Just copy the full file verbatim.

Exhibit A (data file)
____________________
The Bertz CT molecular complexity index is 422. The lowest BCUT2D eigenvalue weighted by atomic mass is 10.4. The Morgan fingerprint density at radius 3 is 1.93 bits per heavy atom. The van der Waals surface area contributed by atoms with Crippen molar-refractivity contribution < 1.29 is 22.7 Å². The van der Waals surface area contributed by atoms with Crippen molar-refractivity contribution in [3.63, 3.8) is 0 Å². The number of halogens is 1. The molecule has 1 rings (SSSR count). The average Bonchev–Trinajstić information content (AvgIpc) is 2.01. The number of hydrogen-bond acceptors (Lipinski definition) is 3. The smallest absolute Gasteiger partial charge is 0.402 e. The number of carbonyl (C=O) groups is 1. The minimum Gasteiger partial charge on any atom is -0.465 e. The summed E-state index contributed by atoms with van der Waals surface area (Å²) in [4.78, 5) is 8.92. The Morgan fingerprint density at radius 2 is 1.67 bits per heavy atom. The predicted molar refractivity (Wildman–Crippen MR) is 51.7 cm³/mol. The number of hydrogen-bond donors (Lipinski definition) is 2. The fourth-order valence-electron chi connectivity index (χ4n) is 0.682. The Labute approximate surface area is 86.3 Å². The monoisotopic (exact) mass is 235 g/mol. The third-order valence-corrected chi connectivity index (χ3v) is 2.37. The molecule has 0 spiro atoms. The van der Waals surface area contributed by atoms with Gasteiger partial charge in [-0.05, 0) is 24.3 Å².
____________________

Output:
The Bertz CT molecular complexity index is 422. The lowest BCUT2D eigenvalue weighted by atomic mass is 10.4. The Morgan fingerprint density at radius 3 is 1.93 bits per heavy atom. The van der Waals surface area contributed by atoms with Crippen molar-refractivity contribution < 1.29 is 22.7 Å². The van der Waals surface area contributed by atoms with Crippen molar-refractivity contribution in [3.63, 3.8) is 0 Å². The number of halogens is 1. The molecule has 1 rings (SSSR count). The average Bonchev–Trinajstić information content (AvgIpc) is 2.01. The number of hydrogen-bond acceptors (Lipinski definition) is 3. The smallest absolute Gasteiger partial charge is 0.402 e. The number of carbonyl (C=O) groups is 1. The minimum Gasteiger partial charge on any atom is -0.465 e. The summed E-state index contributed by atoms with van der Waals surface area (Å²) in [4.78, 5) is 8.92. The Morgan fingerprint density at radius 2 is 1.67 bits per heavy atom. The predicted molar refractivity (Wildman–Crippen MR) is 51.7 cm³/mol. The number of hydrogen-bond donors (Lipinski definition) is 2. The fourth-order valence-electron chi connectivity index (χ4n) is 0.682. The Labute approximate surface area is 86.3 Å². The monoisotopic (exact) mass is 235 g/mol. The third-order valence-corrected chi connectivity index (χ3v) is 2.37. The molecule has 0 spiro atoms. The van der Waals surface area contributed by atoms with Gasteiger partial charge in [-0.05, 0) is 24.3 Å².